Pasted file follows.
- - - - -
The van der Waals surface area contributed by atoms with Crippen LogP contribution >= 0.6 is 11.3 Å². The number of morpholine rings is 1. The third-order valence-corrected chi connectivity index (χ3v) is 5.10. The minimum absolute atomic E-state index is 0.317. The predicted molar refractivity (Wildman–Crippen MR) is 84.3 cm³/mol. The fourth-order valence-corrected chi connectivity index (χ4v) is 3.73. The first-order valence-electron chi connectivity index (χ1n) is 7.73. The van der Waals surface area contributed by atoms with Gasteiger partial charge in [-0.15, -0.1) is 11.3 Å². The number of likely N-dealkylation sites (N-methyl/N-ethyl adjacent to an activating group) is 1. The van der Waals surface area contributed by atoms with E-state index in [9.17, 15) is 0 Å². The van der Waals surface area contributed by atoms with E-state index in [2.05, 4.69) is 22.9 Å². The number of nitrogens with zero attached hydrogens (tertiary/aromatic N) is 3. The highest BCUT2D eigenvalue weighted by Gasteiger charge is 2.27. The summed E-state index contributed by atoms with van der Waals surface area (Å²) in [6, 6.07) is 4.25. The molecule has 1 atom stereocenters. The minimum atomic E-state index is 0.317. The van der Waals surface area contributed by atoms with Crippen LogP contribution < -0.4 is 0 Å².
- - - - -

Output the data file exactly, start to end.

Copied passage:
The van der Waals surface area contributed by atoms with Crippen LogP contribution >= 0.6 is 11.3 Å². The number of morpholine rings is 1. The third-order valence-corrected chi connectivity index (χ3v) is 5.10. The minimum absolute atomic E-state index is 0.317. The predicted molar refractivity (Wildman–Crippen MR) is 84.3 cm³/mol. The fourth-order valence-corrected chi connectivity index (χ4v) is 3.73. The first-order valence-electron chi connectivity index (χ1n) is 7.73. The van der Waals surface area contributed by atoms with Gasteiger partial charge in [-0.15, -0.1) is 11.3 Å². The number of likely N-dealkylation sites (N-methyl/N-ethyl adjacent to an activating group) is 1. The van der Waals surface area contributed by atoms with E-state index in [9.17, 15) is 0 Å². The van der Waals surface area contributed by atoms with E-state index in [2.05, 4.69) is 22.9 Å². The number of nitrogens with zero attached hydrogens (tertiary/aromatic N) is 3. The highest BCUT2D eigenvalue weighted by Gasteiger charge is 2.27. The summed E-state index contributed by atoms with van der Waals surface area (Å²) in [6, 6.07) is 4.25. The molecule has 1 atom stereocenters. The minimum atomic E-state index is 0.317. The van der Waals surface area contributed by atoms with Crippen LogP contribution < -0.4 is 0 Å².